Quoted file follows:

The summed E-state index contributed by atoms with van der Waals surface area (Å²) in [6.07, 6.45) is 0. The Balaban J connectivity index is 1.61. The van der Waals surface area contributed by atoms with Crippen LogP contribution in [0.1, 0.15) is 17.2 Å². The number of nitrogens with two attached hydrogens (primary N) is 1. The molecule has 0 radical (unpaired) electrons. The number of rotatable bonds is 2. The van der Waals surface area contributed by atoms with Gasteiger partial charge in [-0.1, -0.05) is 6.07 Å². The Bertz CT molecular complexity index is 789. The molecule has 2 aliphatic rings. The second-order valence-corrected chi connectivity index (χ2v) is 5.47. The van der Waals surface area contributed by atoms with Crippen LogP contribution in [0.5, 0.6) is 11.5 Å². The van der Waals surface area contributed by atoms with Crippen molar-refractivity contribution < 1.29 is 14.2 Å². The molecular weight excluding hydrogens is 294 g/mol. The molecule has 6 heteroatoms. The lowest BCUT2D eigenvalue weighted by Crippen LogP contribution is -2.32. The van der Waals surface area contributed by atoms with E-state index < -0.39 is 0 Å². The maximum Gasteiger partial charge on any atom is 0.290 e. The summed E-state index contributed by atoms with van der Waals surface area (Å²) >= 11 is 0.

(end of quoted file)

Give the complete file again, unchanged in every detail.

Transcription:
The summed E-state index contributed by atoms with van der Waals surface area (Å²) in [6.07, 6.45) is 0. The Balaban J connectivity index is 1.61. The van der Waals surface area contributed by atoms with Crippen LogP contribution in [0.1, 0.15) is 17.2 Å². The number of nitrogens with two attached hydrogens (primary N) is 1. The molecule has 0 radical (unpaired) electrons. The number of rotatable bonds is 2. The van der Waals surface area contributed by atoms with Gasteiger partial charge in [-0.1, -0.05) is 6.07 Å². The Bertz CT molecular complexity index is 789. The molecule has 2 aliphatic rings. The second-order valence-corrected chi connectivity index (χ2v) is 5.47. The van der Waals surface area contributed by atoms with Crippen LogP contribution in [0.5, 0.6) is 11.5 Å². The van der Waals surface area contributed by atoms with Crippen molar-refractivity contribution < 1.29 is 14.2 Å². The molecular weight excluding hydrogens is 294 g/mol. The molecule has 6 heteroatoms. The lowest BCUT2D eigenvalue weighted by Crippen LogP contribution is -2.32. The van der Waals surface area contributed by atoms with E-state index < -0.39 is 0 Å². The maximum Gasteiger partial charge on any atom is 0.290 e. The summed E-state index contributed by atoms with van der Waals surface area (Å²) >= 11 is 0.